The positioning of the office for international affairs in the university structure and the personal experience of managers with activities of an international nature were favorable aspects of internationalization management in these institutions. the first, because all the analyzed institutions have a specific unit responsible for facilitating and managing the issues related to the internationalization of the university, which, in the literature, is considered necessary to manage the changes and challenges inherent in this process (Childress, 2009; Said et al., 2015); the second, because most of current managers had study or work experiences abroad, doing a PhD/post-doctorate or technical work in an international entity, or being a visiting professor. There is evidence that personal experiences of the managers in international activities raise their interest in the development of internationalization plans at in the universities (Childress, 2009).
On the other hand, the evidence that managers, in most cases, occupy this position for a few years; are appointed primarily through political forces; amass positions and functions; do not have training in areas related to internationalization; and hardly participate in training on university management or internationalization, leads to the understanding that they are not necessarily well prepared to fulfill the role of facilitators in the development and implementation of policies and strategic plans for internationalization--activities which can contribute to internationalization to occur in a more active way within the university.
The literature points out that the performance of managers and institutional leaders is a critical factor to the success of internationalization (Nafsa, 2015; Stafford & Taylor, 2016). In this regard, even if the information contained here is limited to the websites of the offices for international affairs of universities and Lattes curriculum of managers, this study contributes to the expansion of knowledge on the theme by presenting an overview of the subject and, possibly, provoking further research.
We understand that the profile of the international cooperation manager corresponds to only one of the necessary points of reflection of this context. Thinking in terms of academic goals, the process of internationalization requires going beyond the increase in academic mobility or the creation of curriculums with international experience. The main goal is to improve higher education in terms of science, technology, innovation and, above all, values and citizenship, with legitimate interest in the development of countries, forming well-prepared individuals that can deal with the challenges of globalization.
Considering that any internationalization process is built and developed from the context of each educational system, it is understandable that the public universities of countries of the South--which tend to have weaker policies and strategic plans, budget limitations, inadequate structures, and a lack of well-prepared staff to deal with internationalization activities--need, above all, to raise their educational levels through innovative strategies and policies that monitor the social development needs of their people.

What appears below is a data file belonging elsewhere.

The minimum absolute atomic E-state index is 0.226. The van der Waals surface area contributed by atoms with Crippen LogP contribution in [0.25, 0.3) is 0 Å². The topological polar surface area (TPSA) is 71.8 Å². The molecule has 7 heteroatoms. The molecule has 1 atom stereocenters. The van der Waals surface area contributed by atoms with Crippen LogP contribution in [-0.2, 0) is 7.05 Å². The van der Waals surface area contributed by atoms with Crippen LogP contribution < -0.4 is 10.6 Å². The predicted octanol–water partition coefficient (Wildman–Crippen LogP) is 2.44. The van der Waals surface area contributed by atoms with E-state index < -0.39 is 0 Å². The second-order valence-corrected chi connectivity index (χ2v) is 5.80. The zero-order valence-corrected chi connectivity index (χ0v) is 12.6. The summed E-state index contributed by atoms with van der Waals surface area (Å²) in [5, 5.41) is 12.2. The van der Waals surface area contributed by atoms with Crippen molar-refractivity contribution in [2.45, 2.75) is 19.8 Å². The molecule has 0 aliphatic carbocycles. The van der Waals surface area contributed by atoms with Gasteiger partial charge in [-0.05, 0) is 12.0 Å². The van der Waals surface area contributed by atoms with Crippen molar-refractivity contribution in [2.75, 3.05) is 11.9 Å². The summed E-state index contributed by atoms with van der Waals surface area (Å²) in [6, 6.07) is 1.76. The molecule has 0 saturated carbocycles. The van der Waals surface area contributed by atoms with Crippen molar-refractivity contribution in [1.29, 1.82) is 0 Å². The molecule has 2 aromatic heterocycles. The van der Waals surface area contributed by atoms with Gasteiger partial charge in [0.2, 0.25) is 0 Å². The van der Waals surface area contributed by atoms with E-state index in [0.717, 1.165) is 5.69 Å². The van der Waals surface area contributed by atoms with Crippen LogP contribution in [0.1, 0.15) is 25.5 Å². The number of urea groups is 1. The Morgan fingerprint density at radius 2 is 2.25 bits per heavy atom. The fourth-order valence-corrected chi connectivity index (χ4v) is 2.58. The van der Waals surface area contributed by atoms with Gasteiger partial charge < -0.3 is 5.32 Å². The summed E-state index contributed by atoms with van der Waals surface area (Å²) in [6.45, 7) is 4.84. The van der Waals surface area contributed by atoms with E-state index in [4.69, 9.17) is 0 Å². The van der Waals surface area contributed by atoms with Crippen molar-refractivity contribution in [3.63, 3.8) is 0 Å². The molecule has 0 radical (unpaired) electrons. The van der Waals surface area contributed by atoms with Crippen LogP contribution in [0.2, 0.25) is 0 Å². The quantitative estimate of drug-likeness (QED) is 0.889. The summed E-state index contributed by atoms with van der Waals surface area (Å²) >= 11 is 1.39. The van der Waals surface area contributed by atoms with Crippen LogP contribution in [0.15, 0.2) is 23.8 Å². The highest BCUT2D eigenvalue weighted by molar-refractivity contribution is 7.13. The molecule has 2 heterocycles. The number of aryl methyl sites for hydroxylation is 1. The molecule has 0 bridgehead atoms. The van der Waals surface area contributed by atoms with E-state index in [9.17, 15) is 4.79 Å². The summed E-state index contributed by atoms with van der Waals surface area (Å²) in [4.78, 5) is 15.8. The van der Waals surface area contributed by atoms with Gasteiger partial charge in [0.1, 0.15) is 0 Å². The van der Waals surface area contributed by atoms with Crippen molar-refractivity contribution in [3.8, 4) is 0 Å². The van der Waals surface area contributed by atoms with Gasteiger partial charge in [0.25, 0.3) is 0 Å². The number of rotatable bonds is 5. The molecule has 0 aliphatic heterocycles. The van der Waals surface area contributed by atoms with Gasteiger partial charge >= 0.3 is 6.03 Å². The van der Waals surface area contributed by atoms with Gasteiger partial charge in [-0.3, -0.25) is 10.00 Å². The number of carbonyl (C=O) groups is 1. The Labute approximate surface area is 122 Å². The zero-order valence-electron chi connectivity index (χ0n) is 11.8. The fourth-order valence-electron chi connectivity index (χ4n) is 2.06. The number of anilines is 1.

Further research of this area should: a) acknowledge the perceptions of international cooperation managers on the roles they play; b) identify key skills for this function and propose a general profile that meets the Brazilian context of internationalization; c) further analyze the university structures and offices for international affairs, including, for example, the analysis of institutional internationalization plans; and d) include private institutions in analysis.
* Altbach, P. & Knight, J. (2007). The internationalization of higher education: motivations and realities. Journal of studies in international education, 11(3/4), 290-305.
* Altbach, P. & De Wit, H. (2015). Internationalization and global tensions: lessons from history. Journal of studies in international education, 19(1), 4-10.
* Capes. (2014). Tabela de areas do conhecimento/avaliacao. Retrieved from: <http://www.capes.gov.br/images/stories/download/avalia cao/TabelaAreasConhecimento_072012.pdf>. Accessed on: Jan 29th, 2016.
* Castro, R., Rosa, M. J. & Pinho, C. (2015). A model for stakeholders' influence on internationalization: a contribution from the Portuguese, Brazilian, and Dutch cases. Journal of studies in international education, 19(2), 160-181.
* CsF. (2016). O que e?. Retrieved from: <http://www.cienciasemfronteiras.gov.br/web/csf/oprograma;jsessionid=9327F29D7F9A050283431576AB9DB 80A>. Accessed on: Jan 29th, 2016.
* CsF. (2016a). Coordenadores institucionais: papel no programa. Retrieved from: <http://www.cienciasemfronteiras.gov.br/web/csf/papelno-programa>. Accessed on: Jan 29th, 2016.
* Childress, L. (2009). Internationalization Plans for Higher Education Institutions. Journal of Studies in International Education. 13(3), 289-309.
* Childress, L. (2010). The twenty-first century university: developing faculty engagement in internationalization. New York: Peter Lang.
* De Wit, H. (2011). Trends, issues and challenges in internationalisation of higher education. Amsterdam: Hogeschool van Amsterdam.
* Ewert, S. (2012). Higher Education Cooperation and Networks in the Baltic Sea Region: A Basis for Regionalization and Region Building* Journal of Baltic Studies, 43(1), 95-116.
* Faubai. (2016). Instituicoes associadas. Retrieved from: <http://faubai.org.br/pt-br/instituicoes-associadas/>. Accessed in: Jan 2016.
* Hudzik, J. (2011). Comprehensive internationalization: from concept to action. New York: Nafsa.